Cleric behind planned mosque has alarmed some with remarks
Add another election-year hurdle for Democrats: President Obama's forceful defense of the right of Muslims to build a mosque near the 9/11 site.
An Islamic Center including a mosque is proposed for a site in lower Manhattan that's two blocks from where Muslim extremists flew airplanes into the World Trade Center on Sept. 11, 2001, and killed nearly 2,800 people. The project has ignited passions and turned into a major political issue. Some questions and answers:
Q: Who is behind the project?
A: The project is called Park51 and is a product of the Cordoba Initiative, a nonprofit organization headed by the Muslim cleric Imam Feisal Abdul Rauf and his wife, Daisy Khan. The group aims to improve relations between Islam and the West by hosting leadership conferences for young American Muslims, organizing programs on Arab-Jewish relations, and empowering Muslim women.
Rauf, 62, was born in Kuwait and educated in Malaysia, London and the U.S. He's a prolific speaker and author of several books about the role of Islam in the modern world, including "What's Right with Islam: A New Vision for Muslims and the West." He serves as imam of a mosque in New York's Tribeca neighborhood, also not far from Ground Zero.
The State Department recently sent Rauf on a religious outreach trip to the Middle East, one of several he has made on behalf of the U.S. government since 2007.
While he promotes himself as a moderate bridge builder, Rauf has made comments over the years that have alarmed some observers and helped fuel opposition to the proposed project.
In a CBS News interview shortly after the Sept. 11 terrorist attacks, Rauf said, "United States policies were an accessory to the crime that happened." In a radio interview this year, he refused to call the radical Islamic group Hamas a terrorist organization, saying "the issue of terrorism is a very complex question."
Q: Is it just a mosque?
A: The developers have planned a 13-story, $100 million Islamic community center, complete with a pool, gym and 500-seat auditorium, of which the mosque would be a part.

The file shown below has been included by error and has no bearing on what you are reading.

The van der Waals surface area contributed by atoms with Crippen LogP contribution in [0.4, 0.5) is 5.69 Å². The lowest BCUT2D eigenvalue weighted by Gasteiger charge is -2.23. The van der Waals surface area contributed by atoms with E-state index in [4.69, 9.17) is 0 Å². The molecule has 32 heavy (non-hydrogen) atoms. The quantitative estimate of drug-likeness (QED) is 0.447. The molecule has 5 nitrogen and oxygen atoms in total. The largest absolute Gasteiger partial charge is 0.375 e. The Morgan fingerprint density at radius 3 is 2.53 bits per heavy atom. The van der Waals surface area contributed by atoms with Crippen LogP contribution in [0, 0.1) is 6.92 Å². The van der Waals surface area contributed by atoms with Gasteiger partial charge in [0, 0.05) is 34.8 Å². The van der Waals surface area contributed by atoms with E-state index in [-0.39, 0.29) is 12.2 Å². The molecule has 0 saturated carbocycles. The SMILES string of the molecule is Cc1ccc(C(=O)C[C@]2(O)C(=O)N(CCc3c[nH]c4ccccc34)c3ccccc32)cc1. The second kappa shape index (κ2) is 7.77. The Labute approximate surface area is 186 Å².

Q: Where exactly will it be located?
A: The address is 45-47 Park Place, two blocks north of the World Trade Center site. The building, which once housed a Burlington Coat Factory store, was closed after being damaged by debris from the attacks. SoHo Properties, a private real-estate development company and partner in the Islamic center project, bought the building in 2009 for $4.85 million. Muslim prayer services have been held each week there since then.
Q: Why did the developers choose this site, given its proximity to Ground Zero?
A: In an interview with The Associated Press in May, Khan said the growing number of congregants at the only other mosque nearby created a need for an additional Islamic center in the neighborhood. Khan also said the project was a way to showcase the efforts of moderate, peace-seeking Muslims and their involvement in the rebuilding of lower Manhattan.
"We want to create a platform by which the voices of the mainstream and silent majority of Muslims will be amplified. A center of this scale and magnitude will do that," Khan said.
Q: Can opponents of Park51 prevent its construction?
A: Not really. It's private property, and the developers own the building. The street is zoned to accommodate houses of worship. The project cleared its last potential regulatory hurdle when the city's Landmarks Commission voted unanimously not to designate the building a historic landmark, clearing the way for it to be demolished and for construction of the Islamic center to begin.
Barring any unexpected legal or regulatory obstacles, opponents' best hope to stop the project would be through a public-relations campaign urging the developers to move it elsewhere out of respect for victims of the 9/11 attacks and their families. Gov. David Paterson, who supports the project, said he might offer state property if the developers were willing to construct it farther from Ground Zero.
Q: How is the project being funded?
A: Funding is a major issue for some opponents, who say the developers have not been transparent enough about their financial patrons. Opponents have also dropped hints that they worry about ties to terrorist money, but have not furnished evidence to support that concern.
In an op-ed piece published this month in the New York Daily News, Sharif El-Gamal, the owner of SoHo Properties, said fundraising efforts for the project were just getting started and would be handled with great vigilance.
"We pledge to all New Yorkers and all Americans that we'll work under all applicable laws and regulations. By no means will we accept support from persons with anti-American views or agendas," he wrote.
Q: What is the timeline for building the center?
A: Park51 spokesman Oz Sultan has said there was no timeline for starting demolition of the existing structure or construction. Once the old building is demolished, building the community center is expected to take 18 to 48 months.
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